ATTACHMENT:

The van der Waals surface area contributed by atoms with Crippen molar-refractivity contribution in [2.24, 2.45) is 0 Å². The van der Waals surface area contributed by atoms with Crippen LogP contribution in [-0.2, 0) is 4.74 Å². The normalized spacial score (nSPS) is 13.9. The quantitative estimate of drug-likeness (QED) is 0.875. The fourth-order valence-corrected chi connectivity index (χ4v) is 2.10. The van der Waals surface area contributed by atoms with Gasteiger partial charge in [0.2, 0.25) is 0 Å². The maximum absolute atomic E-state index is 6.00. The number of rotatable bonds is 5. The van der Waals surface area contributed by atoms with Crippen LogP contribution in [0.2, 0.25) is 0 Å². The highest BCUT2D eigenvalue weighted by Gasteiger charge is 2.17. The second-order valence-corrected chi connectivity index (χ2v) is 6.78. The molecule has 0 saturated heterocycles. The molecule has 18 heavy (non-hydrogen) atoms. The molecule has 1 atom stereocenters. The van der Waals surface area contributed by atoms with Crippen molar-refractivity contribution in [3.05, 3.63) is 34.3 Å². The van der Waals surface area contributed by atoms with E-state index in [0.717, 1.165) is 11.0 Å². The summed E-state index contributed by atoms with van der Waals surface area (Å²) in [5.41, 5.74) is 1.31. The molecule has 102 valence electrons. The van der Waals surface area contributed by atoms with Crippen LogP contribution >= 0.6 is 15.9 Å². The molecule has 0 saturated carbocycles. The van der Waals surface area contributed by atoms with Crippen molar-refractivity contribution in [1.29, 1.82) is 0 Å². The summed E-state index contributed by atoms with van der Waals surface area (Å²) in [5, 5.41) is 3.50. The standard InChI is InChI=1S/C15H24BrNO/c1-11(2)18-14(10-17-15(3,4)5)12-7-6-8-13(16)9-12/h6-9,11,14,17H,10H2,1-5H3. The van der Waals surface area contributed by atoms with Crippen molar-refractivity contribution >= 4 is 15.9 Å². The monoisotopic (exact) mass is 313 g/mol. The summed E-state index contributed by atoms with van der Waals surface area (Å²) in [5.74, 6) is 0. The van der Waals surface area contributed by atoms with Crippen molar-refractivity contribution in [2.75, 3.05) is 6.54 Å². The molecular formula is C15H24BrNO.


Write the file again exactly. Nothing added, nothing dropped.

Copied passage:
The van der Waals surface area contributed by atoms with Crippen molar-refractivity contribution in [2.24, 2.45) is 0 Å². The van der Waals surface area contributed by atoms with Crippen LogP contribution in [-0.2, 0) is 4.74 Å². The normalized spacial score (nSPS) is 13.9. The quantitative estimate of drug-likeness (QED) is 0.875. The fourth-order valence-corrected chi connectivity index (χ4v) is 2.10. The van der Waals surface area contributed by atoms with Gasteiger partial charge in [0.2, 0.25) is 0 Å². The maximum absolute atomic E-state index is 6.00. The number of rotatable bonds is 5. The van der Waals surface area contributed by atoms with Crippen LogP contribution in [0.2, 0.25) is 0 Å². The highest BCUT2D eigenvalue weighted by Gasteiger charge is 2.17. The second-order valence-corrected chi connectivity index (χ2v) is 6.78. The molecule has 0 saturated heterocycles. The molecule has 18 heavy (non-hydrogen) atoms. The molecule has 1 atom stereocenters. The van der Waals surface area contributed by atoms with Crippen molar-refractivity contribution in [3.05, 3.63) is 34.3 Å². The van der Waals surface area contributed by atoms with E-state index in [0.717, 1.165) is 11.0 Å². The summed E-state index contributed by atoms with van der Waals surface area (Å²) in [5.41, 5.74) is 1.31. The molecule has 102 valence electrons. The van der Waals surface area contributed by atoms with Crippen LogP contribution >= 0.6 is 15.9 Å². The molecule has 0 saturated carbocycles. The van der Waals surface area contributed by atoms with Crippen molar-refractivity contribution in [1.29, 1.82) is 0 Å². The summed E-state index contributed by atoms with van der Waals surface area (Å²) in [5, 5.41) is 3.50. The standard InChI is InChI=1S/C15H24BrNO/c1-11(2)18-14(10-17-15(3,4)5)12-7-6-8-13(16)9-12/h6-9,11,14,17H,10H2,1-5H3. The van der Waals surface area contributed by atoms with Crippen molar-refractivity contribution >= 4 is 15.9 Å². The monoisotopic (exact) mass is 313 g/mol. The summed E-state index contributed by atoms with van der Waals surface area (Å²) in [5.74, 6) is 0. The van der Waals surface area contributed by atoms with Crippen molar-refractivity contribution in [2.75, 3.05) is 6.54 Å². The molecular formula is C15H24BrNO.